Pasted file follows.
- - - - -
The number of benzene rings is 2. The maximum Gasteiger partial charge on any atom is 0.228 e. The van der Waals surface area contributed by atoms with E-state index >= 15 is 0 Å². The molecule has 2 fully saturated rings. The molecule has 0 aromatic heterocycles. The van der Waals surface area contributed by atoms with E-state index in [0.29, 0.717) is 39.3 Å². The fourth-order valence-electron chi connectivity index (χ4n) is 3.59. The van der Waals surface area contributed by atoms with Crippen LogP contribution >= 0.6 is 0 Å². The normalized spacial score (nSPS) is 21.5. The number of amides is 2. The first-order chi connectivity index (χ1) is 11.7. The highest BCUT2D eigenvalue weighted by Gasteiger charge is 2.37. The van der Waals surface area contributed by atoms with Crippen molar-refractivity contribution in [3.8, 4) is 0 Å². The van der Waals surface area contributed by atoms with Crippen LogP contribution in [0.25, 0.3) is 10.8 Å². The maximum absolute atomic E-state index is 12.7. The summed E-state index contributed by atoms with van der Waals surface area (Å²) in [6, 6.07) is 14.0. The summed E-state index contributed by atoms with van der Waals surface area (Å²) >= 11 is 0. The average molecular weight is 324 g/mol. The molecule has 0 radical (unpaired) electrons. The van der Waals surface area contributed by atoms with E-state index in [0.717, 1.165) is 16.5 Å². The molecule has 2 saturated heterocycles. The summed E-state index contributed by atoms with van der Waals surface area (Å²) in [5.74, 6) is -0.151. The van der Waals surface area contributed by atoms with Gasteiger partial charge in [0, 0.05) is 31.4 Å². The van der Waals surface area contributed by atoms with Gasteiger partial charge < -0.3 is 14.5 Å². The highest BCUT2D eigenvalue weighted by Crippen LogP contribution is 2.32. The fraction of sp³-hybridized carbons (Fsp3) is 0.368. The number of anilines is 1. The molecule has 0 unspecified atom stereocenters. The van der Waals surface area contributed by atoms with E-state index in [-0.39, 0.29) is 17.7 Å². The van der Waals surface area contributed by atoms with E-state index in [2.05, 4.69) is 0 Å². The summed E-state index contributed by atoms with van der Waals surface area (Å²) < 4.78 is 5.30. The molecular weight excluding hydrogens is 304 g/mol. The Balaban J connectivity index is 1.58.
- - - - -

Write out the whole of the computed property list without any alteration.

The number of benzene rings is 2. The maximum Gasteiger partial charge on any atom is 0.228 e. The van der Waals surface area contributed by atoms with E-state index >= 15 is 0 Å². The molecule has 2 fully saturated rings. The molecule has 0 aromatic heterocycles. The van der Waals surface area contributed by atoms with E-state index in [0.29, 0.717) is 39.3 Å². The fourth-order valence-electron chi connectivity index (χ4n) is 3.59. The van der Waals surface area contributed by atoms with Crippen LogP contribution >= 0.6 is 0 Å². The normalized spacial score (nSPS) is 21.5. The number of amides is 2. The first-order chi connectivity index (χ1) is 11.7. The highest BCUT2D eigenvalue weighted by Gasteiger charge is 2.37. The van der Waals surface area contributed by atoms with Crippen molar-refractivity contribution in [3.8, 4) is 0 Å². The van der Waals surface area contributed by atoms with Crippen LogP contribution in [0.25, 0.3) is 10.8 Å². The maximum absolute atomic E-state index is 12.7. The summed E-state index contributed by atoms with van der Waals surface area (Å²) in [6, 6.07) is 14.0. The summed E-state index contributed by atoms with van der Waals surface area (Å²) >= 11 is 0. The average molecular weight is 324 g/mol. The molecule has 0 radical (unpaired) electrons. The van der Waals surface area contributed by atoms with E-state index in [0.717, 1.165) is 16.5 Å². The molecule has 2 saturated heterocycles. The summed E-state index contributed by atoms with van der Waals surface area (Å²) in [5.74, 6) is -0.151. The van der Waals surface area contributed by atoms with Gasteiger partial charge in [0, 0.05) is 31.4 Å². The van der Waals surface area contributed by atoms with Gasteiger partial charge < -0.3 is 14.5 Å². The highest BCUT2D eigenvalue weighted by Crippen LogP contribution is 2.32. The fraction of sp³-hybridized carbons (Fsp3) is 0.368. The number of anilines is 1. The molecule has 0 unspecified atom stereocenters. The van der Waals surface area contributed by atoms with E-state index in [-0.39, 0.29) is 17.7 Å². The van der Waals surface area contributed by atoms with E-state index in [2.05, 4.69) is 0 Å². The summed E-state index contributed by atoms with van der Waals surface area (Å²) < 4.78 is 5.30. The molecular weight excluding hydrogens is 304 g/mol. The Balaban J connectivity index is 1.58.